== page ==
The Henna Artist by Alka Joshi: The Fascinating Vibes of 1950s India

The Henna Artist

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Book Review: The Henna Artist by Alka Joshi

Harlequin Books / MIRA. Publication Date 20 Feb 2020
Genre: Historical Women Fiction (I got an e-ARC from Netgalley)

This is a wonderful book and weaves the story of a struggling woman in a rich tapestry of recently-independent India. The story is set in the post independent times of mid 1950s in Jaipur. The cover is gorgeous. The prose is equally gorgeous and transports us back to those times, particularly in the elite and the lower-middle sections of the society.

Lakshmi Shastri is a woman of upper caste, but economically weak. She escaped her abusive husband from a remote backward village of Uttar Pradesh & driven by instinct of survival carves out her position as a henna artist. Starting initially with courtesans of Agra, then with some help she moves to Jaipur where she is able to get some high class clientele including the royalty.

Though Lakshmi is a henna artist, her real income is from her understanding of herbal therapies she learnt from her mother-in-law, which she uses to heal people. The most significant of this side business, which is the seamier side of her business, is that she provides solution for abortion to unwanted babies through her ‘tea sachet’.

“there were three kinds of karma: the accumulated karma from all our past lives; the karma we created in this life; and the karma we stored to ripen in our future lives.”

The Henna Artist, Alka Joshi

The issues relating to women, like unwanted pregnancies, child marriage and the situations faced by underage mothers are brought to fore, besides the aspect of barrenness. The Hindu Marriage Act of 1955 is also alluded to which enables the main character to get a divorce.

Initially, it may seem that Lakshmi is ambitious, perhaps even crafty, but her ambition is driven by her wish to be able to pay for a small house of her own. However, her peace is shaken with arrival of her thirteen years old sister, Radha (who is seventeen years younger), about whose existence she is not aware. Radha arrives along with Lakshmi’s husband whom she had abandoned fifteen years ago & among the two there have been no communication in the intervening years.

And then, Lakshmi’s life is not only shaken but blown up by the carefree and and somewhat immature Radha, who not only adopts to the ways of the city but also gets into an affair with son of Lakshmi’s rich high society client and gets pregnant! Besides, father of the boy has a soft corner for Lakshmi, and at one point, they also get intimate!

The dynamics of relation between Lakshmi and Radha very well brings forth the generation-gap, which is palpable.

And then with these complications, it becomes story of Lakshmi as to how she extricates herself from the sticky situation where she stands to loose everything – her clientele, her reputation, her income. “I spent thirteen years building a life. Now my appointment book is empty. Page after page – nothing.”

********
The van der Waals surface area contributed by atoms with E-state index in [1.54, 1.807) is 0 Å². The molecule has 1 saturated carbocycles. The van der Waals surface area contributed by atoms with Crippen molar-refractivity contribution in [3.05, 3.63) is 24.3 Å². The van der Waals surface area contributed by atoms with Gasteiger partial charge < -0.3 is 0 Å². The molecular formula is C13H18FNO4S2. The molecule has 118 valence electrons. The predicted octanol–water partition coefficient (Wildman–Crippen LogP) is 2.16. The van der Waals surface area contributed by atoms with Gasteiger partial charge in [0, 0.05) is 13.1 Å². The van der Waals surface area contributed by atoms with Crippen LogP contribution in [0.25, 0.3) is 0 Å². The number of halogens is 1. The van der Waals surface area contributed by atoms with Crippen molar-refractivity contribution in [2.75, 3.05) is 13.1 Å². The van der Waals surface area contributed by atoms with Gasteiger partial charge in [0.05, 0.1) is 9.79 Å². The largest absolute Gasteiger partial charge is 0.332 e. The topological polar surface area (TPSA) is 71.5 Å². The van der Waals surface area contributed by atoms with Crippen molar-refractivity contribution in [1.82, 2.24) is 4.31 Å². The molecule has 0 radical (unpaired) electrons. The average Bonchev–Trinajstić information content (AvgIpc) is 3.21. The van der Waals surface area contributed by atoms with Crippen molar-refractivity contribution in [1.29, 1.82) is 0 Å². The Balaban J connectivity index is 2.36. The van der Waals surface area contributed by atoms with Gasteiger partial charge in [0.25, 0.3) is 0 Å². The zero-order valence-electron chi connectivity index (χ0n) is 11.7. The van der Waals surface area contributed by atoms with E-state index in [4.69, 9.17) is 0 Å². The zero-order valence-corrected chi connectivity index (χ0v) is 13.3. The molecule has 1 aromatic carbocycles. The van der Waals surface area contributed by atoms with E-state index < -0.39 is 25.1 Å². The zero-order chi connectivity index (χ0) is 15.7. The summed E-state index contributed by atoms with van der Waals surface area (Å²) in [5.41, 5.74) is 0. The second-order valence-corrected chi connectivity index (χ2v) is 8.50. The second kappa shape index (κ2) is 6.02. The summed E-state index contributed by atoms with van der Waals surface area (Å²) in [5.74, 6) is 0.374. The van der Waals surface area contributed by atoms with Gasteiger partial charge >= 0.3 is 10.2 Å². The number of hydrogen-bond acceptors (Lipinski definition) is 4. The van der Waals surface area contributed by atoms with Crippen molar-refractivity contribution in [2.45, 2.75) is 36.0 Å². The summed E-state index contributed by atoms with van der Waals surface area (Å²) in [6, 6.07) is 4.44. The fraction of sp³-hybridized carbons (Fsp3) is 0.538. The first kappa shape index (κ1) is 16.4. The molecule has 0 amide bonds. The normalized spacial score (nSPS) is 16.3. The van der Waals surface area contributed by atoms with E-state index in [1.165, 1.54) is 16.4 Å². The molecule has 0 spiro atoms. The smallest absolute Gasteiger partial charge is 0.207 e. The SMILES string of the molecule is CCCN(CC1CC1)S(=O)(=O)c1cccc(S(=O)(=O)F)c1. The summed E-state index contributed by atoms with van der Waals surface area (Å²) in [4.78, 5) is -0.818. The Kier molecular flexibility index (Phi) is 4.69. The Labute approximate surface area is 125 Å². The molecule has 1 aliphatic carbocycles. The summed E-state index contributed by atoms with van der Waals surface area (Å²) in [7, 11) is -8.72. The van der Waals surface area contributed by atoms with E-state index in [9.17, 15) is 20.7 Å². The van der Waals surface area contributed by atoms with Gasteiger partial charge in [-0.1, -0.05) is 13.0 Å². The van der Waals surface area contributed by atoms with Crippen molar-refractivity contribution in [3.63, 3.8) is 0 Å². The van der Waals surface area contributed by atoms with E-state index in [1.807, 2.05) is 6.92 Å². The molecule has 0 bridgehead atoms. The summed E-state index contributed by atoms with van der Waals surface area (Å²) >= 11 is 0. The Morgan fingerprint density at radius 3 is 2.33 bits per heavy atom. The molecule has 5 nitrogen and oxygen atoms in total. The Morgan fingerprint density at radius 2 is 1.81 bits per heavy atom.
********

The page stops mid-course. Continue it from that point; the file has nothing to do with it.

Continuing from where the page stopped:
I loved the dynamics between Lakshmi and Malik, the errand boy. I loved the setting and the behavioural aspects in the palace. The story is a continuous dilemma and struggle between being independent and being bound by limitations posed by family. I also loved the attachment to heritage that in one scene the main character is collecting the shards of the broken henna pot which belonged to her mother-in-law, reminded me of the book Remnants of a Separation (by Aanchal Malhotra)

“Success was ephemeral—and fluid—as I’d found out the hard way. It came. It went. It changed you from the outside, but not from the inside. Inside, I was still the same girl who dreamed of a destiny greater than she was allowed. Did I really need the house to prove I had skill, talent, ambition, intelligence? What if—”

The Henna Artist, Alka Joshi

On the flip side, it seemed as if the author tried to push in many things in the story. Caste aspect for one was unneeded. The story could have well done without the “fallen brahmin” aspect as it hardly makes sense. The main character could access the elite society of Jaipur of 1950s, and perhaps one of the primary reason was that she was a brahmin. Right? It is anyone’s guess if Lakshmi would have been a Dalit, would she have access to such clientele including the royalty?

Besides, ruing the main character to be a “fallen brahmin” in one stroke takes away the pride reflected by her in her profession. “The low-caste shudra women painted… simple dots, dashes, triangels… My patterns were more intricate; they told stories of the women I served. My henna paste was finer and silkier than the mixture the shudra women used.”

Overall, worth the read and peek into the life of those times.

You can also watch the author speaking about this book in this YouTube video

The downloaded content is only for personal use and not for redistribution.

Copyright © Anup Mukherjee

You may also like to read: A Distant Heart by Sonali Dev: Beautiful Writing

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